State Sen. Jake Corman, R-Centre, released a statement Thursday saying the National Collegiate Athletic Association’s lawsuit filed Wednesday against Gov. Tom Corbett will delay the positive impact of programs assisting children who have been sexually abused in Pennsylvania.
Corbett signed an act into law Wednesday dictating that the fine money Penn State is paying as a part of the NCAA sanctions should stay within Pennsylvania. The NCAA challenged the law immediately following its signing, claiming that it was an attempt by Penn State to benefit the “home team.”
“[The NCAA statement] is not only inaccurate but also exemplifies the organization's delusional understanding of the law,” Corman said, according to the release. “Penn State University receives no gain from Act 1 — the only people who will benefit are Pennsylvania's sexual abuse victims.”
Other state representatives and legislators responded that they did not favor the NCAA’s actions, though many were not particularly surprised at its behavior.
“We’re not surprised,” Drew Crompton, a representative for State Sen. Joe Scarnati, R-Jefferson, said. “The NCAA has a history of litigation, but we’re not sure why they’re afraid of spending the money in Pennsylvania.”
Representatives from around the state reflected on the motivations behind the NCAA’s actions.
“The NCAA is arguing that this breaks the contract between themselves and Penn State,” State Rep. Kerry Benninghoff, R-Centre, said. “And they have a right to appeal.”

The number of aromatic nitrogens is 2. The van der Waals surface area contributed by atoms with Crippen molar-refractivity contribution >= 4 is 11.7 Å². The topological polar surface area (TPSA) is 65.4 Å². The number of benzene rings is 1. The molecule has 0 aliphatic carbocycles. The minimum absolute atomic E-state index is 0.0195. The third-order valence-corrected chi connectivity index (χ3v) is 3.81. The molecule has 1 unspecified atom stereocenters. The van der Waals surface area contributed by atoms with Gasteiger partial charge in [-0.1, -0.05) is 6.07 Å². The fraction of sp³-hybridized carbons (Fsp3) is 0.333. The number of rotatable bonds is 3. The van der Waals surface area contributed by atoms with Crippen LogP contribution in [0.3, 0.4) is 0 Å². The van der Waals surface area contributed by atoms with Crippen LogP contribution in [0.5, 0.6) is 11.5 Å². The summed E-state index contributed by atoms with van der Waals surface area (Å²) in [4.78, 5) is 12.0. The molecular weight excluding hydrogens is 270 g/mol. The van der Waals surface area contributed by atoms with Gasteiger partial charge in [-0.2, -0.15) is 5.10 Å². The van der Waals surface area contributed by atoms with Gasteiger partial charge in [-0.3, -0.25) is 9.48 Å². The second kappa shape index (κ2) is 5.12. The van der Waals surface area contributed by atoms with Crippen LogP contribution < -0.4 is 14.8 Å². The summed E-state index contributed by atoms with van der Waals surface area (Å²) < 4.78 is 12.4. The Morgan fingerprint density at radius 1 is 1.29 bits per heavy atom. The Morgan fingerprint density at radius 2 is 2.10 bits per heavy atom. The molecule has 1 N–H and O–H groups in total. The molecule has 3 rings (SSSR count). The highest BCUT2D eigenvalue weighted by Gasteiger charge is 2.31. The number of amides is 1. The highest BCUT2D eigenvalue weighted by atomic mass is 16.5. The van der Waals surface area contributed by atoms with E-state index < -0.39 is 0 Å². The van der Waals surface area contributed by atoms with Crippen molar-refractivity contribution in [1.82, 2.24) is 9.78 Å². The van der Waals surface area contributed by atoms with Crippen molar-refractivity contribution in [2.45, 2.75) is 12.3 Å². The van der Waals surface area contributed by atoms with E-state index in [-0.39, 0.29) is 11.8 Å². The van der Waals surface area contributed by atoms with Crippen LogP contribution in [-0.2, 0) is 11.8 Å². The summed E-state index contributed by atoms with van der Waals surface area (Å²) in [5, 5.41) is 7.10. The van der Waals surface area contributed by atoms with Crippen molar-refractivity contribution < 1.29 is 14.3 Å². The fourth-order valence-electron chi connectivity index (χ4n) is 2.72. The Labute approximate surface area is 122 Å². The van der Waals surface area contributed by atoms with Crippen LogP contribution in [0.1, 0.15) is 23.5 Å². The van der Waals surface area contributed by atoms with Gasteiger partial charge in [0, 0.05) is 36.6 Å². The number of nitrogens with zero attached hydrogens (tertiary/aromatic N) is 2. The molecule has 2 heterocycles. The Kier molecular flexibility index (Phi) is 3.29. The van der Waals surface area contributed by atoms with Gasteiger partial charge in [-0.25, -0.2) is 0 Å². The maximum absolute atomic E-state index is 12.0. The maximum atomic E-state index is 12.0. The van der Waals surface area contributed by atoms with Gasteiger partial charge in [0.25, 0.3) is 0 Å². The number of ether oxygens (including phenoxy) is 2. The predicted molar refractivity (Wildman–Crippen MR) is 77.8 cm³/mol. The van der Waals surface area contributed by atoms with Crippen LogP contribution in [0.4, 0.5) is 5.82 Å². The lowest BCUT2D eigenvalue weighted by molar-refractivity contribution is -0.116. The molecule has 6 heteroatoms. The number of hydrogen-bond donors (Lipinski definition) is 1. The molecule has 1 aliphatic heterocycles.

Crompton said while he acknowledges that the NCAA has a “right to fight the law,” he does not agree with it.
“Act 1 was carefully crafted to not impair the consent decree between Penn State University and the NCAA,” Corman said according to the release, “and the law is constitutional.”
At this point, some say that the fate of the money is no longer in the hands of legislators.
“This is now a matter for the court to decide,” Tor Michaels, chief of staff for State Rep. Scott Conklin , D-Centre, said.
“We absolutely support the legislation,” Michaels said. “In that light, we are hoping to get bipartisan support of the act once again.”
Crompton said he anticipates the success of Pennsylvania over the NCAA, but believes that the money has a long way to go before it reaches its target.
“We think the NCAA is going to lose,” Crompton said. “All the while, the $12 million that Penn State has already paid is hanging in the balance. This might take a while.”